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Posts Tagged ‘civil rights’

I confess to being (pleasantly) surprised; I was too skeptical.

The protests that began with the killing of George Floyd seem to be defying the historical pattern for street action. As I write (morning of June 23, 2020), they have neither fizzled out nor launched a self-defeating backlash. Thousands of whites, many with their children, have joined the protests in towns large and small across the country. Clear majorities of Americans have told pollsters that they agree with the concerns of the Black Lives Matter (BLM) protesters. Major institutional leaders, including heads of major corporations, have rushed to acknowledge racism and to take a virtual, sometimes a literal, knee in solidarity–even the NFL. And there appear to be some successes beyond charges against specific officers on the horizon.

Why have these protests have done so well so far in broadening their appeal when so many other takings to the street–Occupy Wall Street, anti-Iraq War, anti-Vietnam War, the 1968 Chicago convention clashes, the ghetto “rebellions” of the ‘60s, and so on–did not? And what are their chances for bringing significant change?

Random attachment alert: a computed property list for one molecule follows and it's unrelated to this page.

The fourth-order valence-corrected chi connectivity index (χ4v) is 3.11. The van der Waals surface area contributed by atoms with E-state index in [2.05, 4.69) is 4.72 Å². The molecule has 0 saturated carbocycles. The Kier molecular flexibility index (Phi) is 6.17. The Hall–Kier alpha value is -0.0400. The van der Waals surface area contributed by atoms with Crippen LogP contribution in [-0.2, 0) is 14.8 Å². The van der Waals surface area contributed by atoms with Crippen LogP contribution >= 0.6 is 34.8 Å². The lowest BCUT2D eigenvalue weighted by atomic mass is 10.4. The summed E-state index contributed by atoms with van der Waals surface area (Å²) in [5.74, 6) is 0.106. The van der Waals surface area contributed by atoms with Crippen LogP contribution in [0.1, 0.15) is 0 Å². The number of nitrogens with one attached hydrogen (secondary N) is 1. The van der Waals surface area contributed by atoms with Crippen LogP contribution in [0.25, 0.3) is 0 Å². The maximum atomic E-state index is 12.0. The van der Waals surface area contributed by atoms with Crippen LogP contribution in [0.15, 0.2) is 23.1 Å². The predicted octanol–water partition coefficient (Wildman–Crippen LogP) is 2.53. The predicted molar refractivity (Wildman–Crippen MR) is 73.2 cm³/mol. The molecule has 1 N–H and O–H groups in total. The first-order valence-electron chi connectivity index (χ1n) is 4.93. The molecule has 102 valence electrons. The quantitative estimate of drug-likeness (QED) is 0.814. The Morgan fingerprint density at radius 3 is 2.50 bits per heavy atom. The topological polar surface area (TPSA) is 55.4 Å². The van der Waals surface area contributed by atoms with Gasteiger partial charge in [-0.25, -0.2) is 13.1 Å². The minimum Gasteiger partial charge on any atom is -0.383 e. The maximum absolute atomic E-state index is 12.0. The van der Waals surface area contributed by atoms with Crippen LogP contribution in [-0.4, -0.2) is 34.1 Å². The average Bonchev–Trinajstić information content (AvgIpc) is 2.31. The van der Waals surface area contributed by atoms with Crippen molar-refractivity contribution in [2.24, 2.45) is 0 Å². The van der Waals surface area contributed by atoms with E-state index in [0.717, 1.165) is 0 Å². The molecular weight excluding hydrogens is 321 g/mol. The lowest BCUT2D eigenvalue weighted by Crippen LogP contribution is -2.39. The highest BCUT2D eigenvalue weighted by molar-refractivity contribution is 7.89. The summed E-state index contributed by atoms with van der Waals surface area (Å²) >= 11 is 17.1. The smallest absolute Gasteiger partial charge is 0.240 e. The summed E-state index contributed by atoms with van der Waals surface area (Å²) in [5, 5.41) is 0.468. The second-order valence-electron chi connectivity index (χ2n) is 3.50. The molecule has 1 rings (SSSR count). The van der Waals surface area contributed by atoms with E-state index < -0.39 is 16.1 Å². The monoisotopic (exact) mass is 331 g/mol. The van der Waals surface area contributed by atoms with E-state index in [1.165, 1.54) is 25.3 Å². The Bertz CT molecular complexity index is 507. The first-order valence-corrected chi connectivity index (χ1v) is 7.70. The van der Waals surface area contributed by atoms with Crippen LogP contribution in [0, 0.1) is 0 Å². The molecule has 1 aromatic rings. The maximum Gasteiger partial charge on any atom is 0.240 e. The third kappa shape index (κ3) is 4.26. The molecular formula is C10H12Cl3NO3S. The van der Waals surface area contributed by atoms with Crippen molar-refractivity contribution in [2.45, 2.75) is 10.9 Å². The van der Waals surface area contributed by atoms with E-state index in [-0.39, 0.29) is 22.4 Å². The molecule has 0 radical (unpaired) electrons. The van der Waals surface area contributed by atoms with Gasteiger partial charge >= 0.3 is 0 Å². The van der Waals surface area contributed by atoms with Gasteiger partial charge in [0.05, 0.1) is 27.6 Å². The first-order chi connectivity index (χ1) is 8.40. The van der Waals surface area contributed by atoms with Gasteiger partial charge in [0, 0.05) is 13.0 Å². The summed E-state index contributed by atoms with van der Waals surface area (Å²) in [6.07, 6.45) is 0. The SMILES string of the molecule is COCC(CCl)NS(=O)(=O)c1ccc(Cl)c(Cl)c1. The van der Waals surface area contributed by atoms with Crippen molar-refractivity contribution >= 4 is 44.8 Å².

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More on Occupy

Last week’s post on the OWS Movement, “Occupy! Now What?,” got more than the usual attention – in part perhaps because it was re-posted on The Berkeley Blog just about the time that the police roughed up defenders of the tents at the campus occupation. The interest led me to re-check my notions about the effectiveness of street protests in modern America; the result of that quick review follows. (I am no expert on social movements, but do provide a handful of links at the bottom of this post.)

Oakland (Christian Sci. Mon.)

As of the morning of November 15, with encampments around the nation being cleared, it seems that the movement is dissolving; maybe this discussion is now just an academic exercise. Even were the encampments or similar street action to return, the Occupy movement – righteous as it is on the central issues – faces major hurdles beyond the disarray of the camps themselves.

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